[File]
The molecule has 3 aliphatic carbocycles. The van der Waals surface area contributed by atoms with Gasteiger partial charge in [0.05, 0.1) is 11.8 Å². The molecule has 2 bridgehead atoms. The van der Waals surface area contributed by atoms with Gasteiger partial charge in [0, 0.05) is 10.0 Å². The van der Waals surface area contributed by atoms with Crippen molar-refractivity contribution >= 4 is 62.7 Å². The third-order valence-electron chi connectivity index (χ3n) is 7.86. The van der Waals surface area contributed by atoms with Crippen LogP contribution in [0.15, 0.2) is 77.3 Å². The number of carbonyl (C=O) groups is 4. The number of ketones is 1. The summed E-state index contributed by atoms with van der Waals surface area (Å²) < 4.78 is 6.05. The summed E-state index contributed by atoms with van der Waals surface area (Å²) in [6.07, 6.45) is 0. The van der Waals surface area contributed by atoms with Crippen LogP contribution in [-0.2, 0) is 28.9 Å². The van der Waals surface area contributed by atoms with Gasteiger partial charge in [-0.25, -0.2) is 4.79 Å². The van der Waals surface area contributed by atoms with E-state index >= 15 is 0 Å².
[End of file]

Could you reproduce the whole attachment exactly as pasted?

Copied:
The molecule has 3 aliphatic carbocycles. The van der Waals surface area contributed by atoms with Gasteiger partial charge in [0.05, 0.1) is 11.8 Å². The molecule has 2 bridgehead atoms. The van der Waals surface area contributed by atoms with Gasteiger partial charge in [0, 0.05) is 10.0 Å². The van der Waals surface area contributed by atoms with Crippen molar-refractivity contribution >= 4 is 62.7 Å². The third-order valence-electron chi connectivity index (χ3n) is 7.86. The van der Waals surface area contributed by atoms with Crippen LogP contribution in [0.15, 0.2) is 77.3 Å². The number of carbonyl (C=O) groups is 4. The number of ketones is 1. The summed E-state index contributed by atoms with van der Waals surface area (Å²) < 4.78 is 6.05. The summed E-state index contributed by atoms with van der Waals surface area (Å²) in [6.07, 6.45) is 0. The van der Waals surface area contributed by atoms with Crippen LogP contribution in [-0.2, 0) is 28.9 Å². The van der Waals surface area contributed by atoms with Gasteiger partial charge in [-0.25, -0.2) is 4.79 Å². The van der Waals surface area contributed by atoms with E-state index >= 15 is 0 Å².